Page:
A BRITISH man accused of hacking US computers warned yesterday that he could die behind bars after the Home Office approved his extradition to the States.
Lauri Love, who has Asperger’s syndrome, could face up to 99 years in prison there.
The fear is that a jail term in the US could cause his health to deteriorate and lead to a mental breakdown or suicide.
He faces charges that he stole data from the Federal Reserve, the US Army, the Department of Defence, Nasa and the FBI in a spate of attacks in 2012 and 2013.
A Home Office spokeswoman said Home Secretary Amber Rudd had “carefully considered all relevant matters” before signing an order for his extradition on Monday.
Mr Love has 14 days to appeal against the decision.
The 31-year-old, who lives with his parents in Suffolk, said: “I’ve got to watch my mental health now and make sure I have support. We will put as much as we can into the appeal.”
He has asked to be charged and tried in Britain. He has neither denied nor admitted the charges.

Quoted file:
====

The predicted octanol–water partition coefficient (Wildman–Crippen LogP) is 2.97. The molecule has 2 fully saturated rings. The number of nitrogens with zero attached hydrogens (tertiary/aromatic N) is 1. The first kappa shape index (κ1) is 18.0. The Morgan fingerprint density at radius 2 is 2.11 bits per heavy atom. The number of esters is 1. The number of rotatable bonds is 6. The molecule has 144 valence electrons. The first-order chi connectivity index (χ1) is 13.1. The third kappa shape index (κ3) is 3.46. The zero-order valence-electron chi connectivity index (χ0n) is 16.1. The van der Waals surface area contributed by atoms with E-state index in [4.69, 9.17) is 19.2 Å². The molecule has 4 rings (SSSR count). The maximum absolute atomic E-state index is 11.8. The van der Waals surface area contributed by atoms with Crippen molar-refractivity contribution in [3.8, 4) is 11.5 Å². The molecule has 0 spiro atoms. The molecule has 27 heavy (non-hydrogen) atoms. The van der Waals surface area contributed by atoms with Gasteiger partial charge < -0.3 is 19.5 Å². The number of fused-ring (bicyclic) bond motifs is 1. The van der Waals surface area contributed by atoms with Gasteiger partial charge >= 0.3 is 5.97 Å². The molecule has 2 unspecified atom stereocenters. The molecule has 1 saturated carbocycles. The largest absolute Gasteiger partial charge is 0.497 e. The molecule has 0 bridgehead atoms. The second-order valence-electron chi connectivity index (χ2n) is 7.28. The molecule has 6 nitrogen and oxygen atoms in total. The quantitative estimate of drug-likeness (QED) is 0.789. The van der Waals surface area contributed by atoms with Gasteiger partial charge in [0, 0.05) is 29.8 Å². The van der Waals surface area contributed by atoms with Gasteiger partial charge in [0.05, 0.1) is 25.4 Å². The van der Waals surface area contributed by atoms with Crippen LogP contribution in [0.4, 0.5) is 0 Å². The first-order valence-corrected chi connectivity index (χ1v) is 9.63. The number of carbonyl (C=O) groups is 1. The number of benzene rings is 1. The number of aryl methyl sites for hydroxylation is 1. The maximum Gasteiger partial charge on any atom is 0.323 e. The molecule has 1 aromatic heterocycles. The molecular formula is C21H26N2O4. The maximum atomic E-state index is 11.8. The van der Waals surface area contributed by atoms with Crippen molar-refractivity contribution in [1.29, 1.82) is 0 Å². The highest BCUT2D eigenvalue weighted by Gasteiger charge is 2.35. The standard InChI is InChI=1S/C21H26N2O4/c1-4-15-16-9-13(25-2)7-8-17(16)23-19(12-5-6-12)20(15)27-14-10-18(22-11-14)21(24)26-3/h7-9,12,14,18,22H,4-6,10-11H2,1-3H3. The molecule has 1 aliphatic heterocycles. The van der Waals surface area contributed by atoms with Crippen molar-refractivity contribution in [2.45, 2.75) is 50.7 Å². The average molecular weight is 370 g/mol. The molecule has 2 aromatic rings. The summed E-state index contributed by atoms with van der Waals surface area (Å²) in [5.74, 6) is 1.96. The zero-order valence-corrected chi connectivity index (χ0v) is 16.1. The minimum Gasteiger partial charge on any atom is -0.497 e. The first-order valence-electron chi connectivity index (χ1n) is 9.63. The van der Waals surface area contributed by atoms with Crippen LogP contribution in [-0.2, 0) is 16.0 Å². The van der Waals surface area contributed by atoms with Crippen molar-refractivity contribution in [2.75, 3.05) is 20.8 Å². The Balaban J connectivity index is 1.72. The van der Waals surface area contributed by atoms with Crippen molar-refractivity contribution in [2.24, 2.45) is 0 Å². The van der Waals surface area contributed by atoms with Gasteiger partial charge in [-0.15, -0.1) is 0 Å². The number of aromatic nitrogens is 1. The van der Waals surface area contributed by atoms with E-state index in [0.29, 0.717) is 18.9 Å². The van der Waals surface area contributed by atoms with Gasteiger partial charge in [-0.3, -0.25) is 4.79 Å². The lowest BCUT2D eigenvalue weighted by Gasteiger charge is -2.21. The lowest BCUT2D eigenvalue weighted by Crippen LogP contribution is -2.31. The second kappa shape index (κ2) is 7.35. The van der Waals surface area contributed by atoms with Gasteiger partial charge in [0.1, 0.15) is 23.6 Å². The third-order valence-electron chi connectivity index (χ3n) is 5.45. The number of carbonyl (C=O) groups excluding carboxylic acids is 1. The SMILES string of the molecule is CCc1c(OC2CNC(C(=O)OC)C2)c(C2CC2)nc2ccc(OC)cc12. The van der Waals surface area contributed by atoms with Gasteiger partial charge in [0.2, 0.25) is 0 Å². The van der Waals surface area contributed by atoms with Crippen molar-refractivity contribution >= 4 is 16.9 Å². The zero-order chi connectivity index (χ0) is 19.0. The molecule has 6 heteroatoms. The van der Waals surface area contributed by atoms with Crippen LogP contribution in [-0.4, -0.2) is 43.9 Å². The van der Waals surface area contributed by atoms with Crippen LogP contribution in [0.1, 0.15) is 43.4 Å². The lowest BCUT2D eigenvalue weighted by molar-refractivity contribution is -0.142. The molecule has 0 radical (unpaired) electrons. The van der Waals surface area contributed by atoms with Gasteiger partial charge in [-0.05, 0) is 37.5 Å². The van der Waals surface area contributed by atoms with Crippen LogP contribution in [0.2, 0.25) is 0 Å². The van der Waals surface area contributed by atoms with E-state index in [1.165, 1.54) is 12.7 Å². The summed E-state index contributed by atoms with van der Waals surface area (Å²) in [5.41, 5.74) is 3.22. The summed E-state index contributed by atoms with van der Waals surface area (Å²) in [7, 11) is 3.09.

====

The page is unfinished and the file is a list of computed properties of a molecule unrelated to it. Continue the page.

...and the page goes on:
His father, the Reverend Alexander Love, told the Press Association: “All we are asking for is British justice for a British citizen.”
He added: “[The extradition] was going to happen — inevitable — but it’s still painful. I cannot begin to express how much sorrow it causes me.”
Sarah Harrison, the director of the Courage Foundation, which runs Mr Love’s defence fund and campaign, said the Home Office willingly sending a British citizen to the US “beggars belief.”
She said: “I am dismayed to hear that Lauri Love’s extradition request has been approved, as this puts him directly in harm’s way and fails to protect his human rights.
“The US has ruthlessly persecuted hackers and digital activists for years and nobody expects that to improve under President Trump.
“PM Theresa May set a good example by protecting Gary McKinnon back in 2012.”
Ms May blocked the extradition of Mr McKinnon — an alleged hacker who also has Asperger’s — over fears that he would end his life while facing up to 70 years in prison.